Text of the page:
It is conceivable that the federal government could mobilize the state money indirectly by using some kind of fiscal end run. For example, the federal government could inject $250 billion in new money into the income support stream and then make it up by cutting other forms of fiscal aid to state budgets by the same amount. With extra federal antipoverty measures in place, the states could cut back on their own welfare spending and move the funds over to education, environmental cleanup, infrastructure, or whatever. Instead of taking that approach, though, let’s see how far we can get toward a UBI by using federal money alone.
The next adjustment we have to make concerns healthcare. Even before the ACA came into force, about a third of federal means-tested welfare spending went to healthcare through Medicaid and the Children’s Health Insurance Program (CHIP). After deducting the money that goes to those programs, along with state funds, what remains to put toward a UBI is not a trillion dollars, but more like half a trillion. Divide $500 billion by a population of 316 million, and we get a UBI grant of something like $1,582 per person, far below the official poverty threshold. As explained above, if we were to throw Medicaid and CHIP funds into the UBI pool, we would have to raise the poverty threshold, too, and we would be no closer to our goal.
Where does that leave the claim that current antipoverty spending is enough, if cashed out, to lift all low-income households well above the poverty line? It turns out to be valid only with some major reservations:
- First, the claim assumes that not just federal but also state, and local government resources are available for the cash-out pool. I leave it to the reader to judge whether that is politically realistic.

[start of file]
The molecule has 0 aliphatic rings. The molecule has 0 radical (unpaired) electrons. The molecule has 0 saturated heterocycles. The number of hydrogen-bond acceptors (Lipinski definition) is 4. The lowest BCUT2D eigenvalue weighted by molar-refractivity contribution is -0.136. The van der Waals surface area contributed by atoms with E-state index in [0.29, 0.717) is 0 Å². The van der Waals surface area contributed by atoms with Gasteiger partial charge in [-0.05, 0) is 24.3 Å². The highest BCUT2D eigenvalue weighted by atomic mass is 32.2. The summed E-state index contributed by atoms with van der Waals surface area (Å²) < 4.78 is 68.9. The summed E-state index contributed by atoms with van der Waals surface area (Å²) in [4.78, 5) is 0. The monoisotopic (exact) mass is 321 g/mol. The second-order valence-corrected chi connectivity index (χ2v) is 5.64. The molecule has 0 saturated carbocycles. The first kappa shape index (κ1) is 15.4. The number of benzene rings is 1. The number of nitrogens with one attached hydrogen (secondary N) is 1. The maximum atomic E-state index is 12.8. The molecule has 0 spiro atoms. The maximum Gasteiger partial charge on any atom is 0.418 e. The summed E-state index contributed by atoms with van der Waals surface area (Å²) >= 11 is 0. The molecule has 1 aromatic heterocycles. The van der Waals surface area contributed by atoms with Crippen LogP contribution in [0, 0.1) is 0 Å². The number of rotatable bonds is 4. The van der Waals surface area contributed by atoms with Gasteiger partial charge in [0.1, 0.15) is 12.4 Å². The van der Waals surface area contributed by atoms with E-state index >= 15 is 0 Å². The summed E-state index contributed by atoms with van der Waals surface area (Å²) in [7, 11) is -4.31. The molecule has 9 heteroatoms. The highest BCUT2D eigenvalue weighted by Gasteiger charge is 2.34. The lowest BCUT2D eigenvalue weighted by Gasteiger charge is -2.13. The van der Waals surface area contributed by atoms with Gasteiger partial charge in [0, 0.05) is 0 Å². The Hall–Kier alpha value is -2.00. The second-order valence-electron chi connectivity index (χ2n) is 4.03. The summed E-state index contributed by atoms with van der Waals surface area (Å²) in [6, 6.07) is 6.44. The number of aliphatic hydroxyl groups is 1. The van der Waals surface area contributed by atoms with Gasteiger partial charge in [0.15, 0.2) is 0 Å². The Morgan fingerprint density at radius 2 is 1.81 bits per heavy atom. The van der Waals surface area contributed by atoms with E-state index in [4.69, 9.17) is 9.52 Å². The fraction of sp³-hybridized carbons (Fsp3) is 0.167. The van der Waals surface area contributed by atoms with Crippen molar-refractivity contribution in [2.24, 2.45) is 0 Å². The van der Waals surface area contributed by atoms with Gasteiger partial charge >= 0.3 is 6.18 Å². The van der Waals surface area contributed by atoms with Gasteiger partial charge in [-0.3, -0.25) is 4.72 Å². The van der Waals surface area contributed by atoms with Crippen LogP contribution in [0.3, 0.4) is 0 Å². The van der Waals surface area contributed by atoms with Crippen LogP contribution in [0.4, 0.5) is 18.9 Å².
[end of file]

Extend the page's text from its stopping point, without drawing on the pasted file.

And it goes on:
- Second, the claim that means-tested spending is enough to raise all poor households to double the poverty level assumes that each low-income family gets just enough to raise the income it already earns up to a fixed target. As explained in the first part of this series, a policy of “topping up” incomes in that way would impose an effective marginal tax rates of 100 percent on beneficiaries. That would drastically undermine work incentives not only for the poor but also for the near poor.
- Third, the claim that cashing out existing welfare programs would provide everyone with an adequate standard of living does not realistically face up the cost of healthcare. Neither the current official poverty threshold nor the newer supplementary poverty measure is anywhere near enough to allow poor families access to healthcare in the absence of Medicaid, CHIP, and the ACA.